— lanezfairy

this is depending on sounding cool, and it doesn't really. it's a cover of a generation covering wallpaper flowers and dumbing it all away with martinis. this is like something from ikea, even, so buildable you can do it yourself. all the nuts and koks and ready to pretend you don't pretend, sitting in the corner at the party. very depressing to read because it's so fashion and so unconscious. it there anything here but cheap shots and tears?
 — mikebauer

look how cool mikebauer is!

he spells cocks with only K's!

ONLY Ks!!!!!
 — unknown

this little dude "unknown" must be total KKK and wanting royalties. he writes like he doesn't like to write reviews, and here he is reviewing his kok for us, like it meant something to notice that something's spelt different; like his english class had a dictionary with one word: cock, and it was carved on his desk and that's the only word he really felt affection for. the rest of us, the writers, kind of get it on with a lot of words. "choke face" is a lamer piece, a child's drawing hung on the refridgerator. why would i change my opinion of it just because you think i look funny. nobody else would either; in fact, you're totally isolated now and everybody knows what's going on in your pants. gag.

total disaster for "unknown". .... "drats, foiled again".
 — mikebauer

"...a child's drawing hung on the refridgerator"
thank you for noticing!
 — onklcrispy

wow!!!! this is what poetry is about. ambiguous nature, complex symbolism and deep, deep emotions!!!! loved it!!!!
 — unknown

poetry is about poetry. the illusions and emotions are fake-outs by the author. we're writers, right? and that means we see the tricks and admire the slight of hand. this one is a little bit clumsy. kids like it though cause it's sticky and suggests to them what life is going to be about when they turn fourty-five.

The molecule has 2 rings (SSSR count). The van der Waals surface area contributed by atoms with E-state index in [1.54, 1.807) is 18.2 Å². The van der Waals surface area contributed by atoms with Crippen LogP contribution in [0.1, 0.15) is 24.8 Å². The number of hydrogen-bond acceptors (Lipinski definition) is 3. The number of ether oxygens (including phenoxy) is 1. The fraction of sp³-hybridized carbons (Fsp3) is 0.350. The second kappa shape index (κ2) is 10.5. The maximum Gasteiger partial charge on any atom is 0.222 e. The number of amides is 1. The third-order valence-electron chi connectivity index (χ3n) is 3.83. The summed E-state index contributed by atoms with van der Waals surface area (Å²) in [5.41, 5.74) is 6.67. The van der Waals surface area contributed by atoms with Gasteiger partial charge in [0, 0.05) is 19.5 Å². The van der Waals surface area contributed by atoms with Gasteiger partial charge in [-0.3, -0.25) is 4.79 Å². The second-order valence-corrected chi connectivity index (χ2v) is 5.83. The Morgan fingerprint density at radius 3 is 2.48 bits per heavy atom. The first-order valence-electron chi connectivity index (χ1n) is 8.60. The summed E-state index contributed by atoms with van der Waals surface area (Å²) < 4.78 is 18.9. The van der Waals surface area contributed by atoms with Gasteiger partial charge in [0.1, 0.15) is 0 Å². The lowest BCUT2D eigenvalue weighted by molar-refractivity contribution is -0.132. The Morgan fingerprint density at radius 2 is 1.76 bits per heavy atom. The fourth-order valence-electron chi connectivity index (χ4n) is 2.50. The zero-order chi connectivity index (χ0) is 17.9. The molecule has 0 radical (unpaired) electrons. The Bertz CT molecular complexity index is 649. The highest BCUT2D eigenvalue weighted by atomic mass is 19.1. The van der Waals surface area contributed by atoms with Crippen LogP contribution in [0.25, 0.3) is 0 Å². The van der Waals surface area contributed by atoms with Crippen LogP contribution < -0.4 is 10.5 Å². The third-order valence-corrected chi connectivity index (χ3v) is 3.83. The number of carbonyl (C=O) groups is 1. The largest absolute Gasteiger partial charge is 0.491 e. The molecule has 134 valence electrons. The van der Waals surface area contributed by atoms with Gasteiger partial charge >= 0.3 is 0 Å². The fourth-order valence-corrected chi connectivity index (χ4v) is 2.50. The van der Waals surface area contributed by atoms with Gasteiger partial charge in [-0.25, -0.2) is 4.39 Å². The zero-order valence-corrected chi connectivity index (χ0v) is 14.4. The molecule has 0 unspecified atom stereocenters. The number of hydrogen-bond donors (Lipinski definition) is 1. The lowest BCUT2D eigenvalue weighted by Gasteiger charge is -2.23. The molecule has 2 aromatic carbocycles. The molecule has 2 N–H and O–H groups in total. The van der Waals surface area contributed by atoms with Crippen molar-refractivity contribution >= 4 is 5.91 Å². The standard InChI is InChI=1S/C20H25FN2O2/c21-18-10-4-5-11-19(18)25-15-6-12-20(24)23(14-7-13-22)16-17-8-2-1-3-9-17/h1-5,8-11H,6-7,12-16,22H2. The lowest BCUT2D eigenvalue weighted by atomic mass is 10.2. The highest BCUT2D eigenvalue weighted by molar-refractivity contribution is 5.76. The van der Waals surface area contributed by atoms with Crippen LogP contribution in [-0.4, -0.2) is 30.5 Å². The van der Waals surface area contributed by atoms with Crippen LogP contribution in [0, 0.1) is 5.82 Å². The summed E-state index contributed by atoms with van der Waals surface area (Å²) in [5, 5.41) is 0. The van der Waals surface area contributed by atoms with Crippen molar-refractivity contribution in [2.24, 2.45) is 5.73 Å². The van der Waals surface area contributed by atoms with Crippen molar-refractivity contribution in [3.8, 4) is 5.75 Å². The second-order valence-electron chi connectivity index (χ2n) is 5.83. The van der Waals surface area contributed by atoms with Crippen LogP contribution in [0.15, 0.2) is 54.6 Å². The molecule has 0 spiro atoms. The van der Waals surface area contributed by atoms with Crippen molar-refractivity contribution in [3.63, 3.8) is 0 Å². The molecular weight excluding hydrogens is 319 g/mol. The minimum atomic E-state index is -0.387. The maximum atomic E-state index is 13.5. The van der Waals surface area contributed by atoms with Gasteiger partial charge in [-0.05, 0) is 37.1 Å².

"creak in the smokey sorrow of heaven"; "we all have the drowning disease"; "shakes us off like a case of fleas". very victorian, very lace curtain proper. a costume epic brought down to life in this stunning recreation of new york in 1947.
 — mikebauer

shots of cheap tears for sticky 45year old kids!

i have to say, while i find your convoluted criticism very entertaining and enjoyable, i am totally confounded as to what your talking about.
 — onklcrispy

well, that's probably all that matters. i just thought there was more poem here than you left us, and i kinda like poems.
 — mikebauer

there was more left, you just may not have taken.
 — onklcrispy

ummm, i really like poetry and look for it all over the place. this one has some nice tiles on the walls and a door step dating from the early 1900's. the tour guide did one of those "dressed just like" tours, and showed us what life will be like when we're 45 and pointless. it was an interesting visit but they could have had a concert or something to make it fun.
 — mikebauer


you didn't think much of the poem.

do you have to ramble on endlessly to say so?
 — unknown

if this is what life is going to be like at 45, i had no idea.
i think you have missed the mark.

is this what life is like for you:
"a child's drawing hung on the refridgerator, describing life at 45."
 — onklcrispy

jeez, you wrote a lamer poem and i tried to get you into poet space. now you're doing some shit about how you're just as you are but you don't want me to be just as i am. fascist dude, go drink strawberry martinis.
 — mikebauer

relax. please forgive me as i dodn't want to arouse any hostility or bad feelings.
i want you to be whatever you want you to be.

what i am saying is:
your critique(s) is/are vague and miguided. you make absurd accusations that totally miss the point, and make very little sense. for someone who clams to be a lover of poetry, your responses overly defensive and borderline insulting, instead of helpful.

the only advice i could give you, would be to re-read it.

again, i apologize if you feel i've insulted you in anyway, and i wish you the best in this holiday season.
 — onklcrispy

i diin't occure that i might have something to say about you're being a poet instead of a successful guy in PC. PC is pretty much a half-way house, and everyone's so head-pat and it's pukey and i think that poems come from the physical internal consciousness of body reacting to mind... hummm, this is probably too much information for you already. just grab the individual concepts in my post and then put them together. remember how in this poem of yours you were trying to sound omniscent? get to work.
 — mikebauer

see what i mean.
 — onklcrispy

no, i don't, and i think you might want to consider that interesting. you've got some real slams on you in some of the other people crits, if you read between the nice-nice... why do you think you're done with this one?

ask some genius writer friend to translate my posts for you.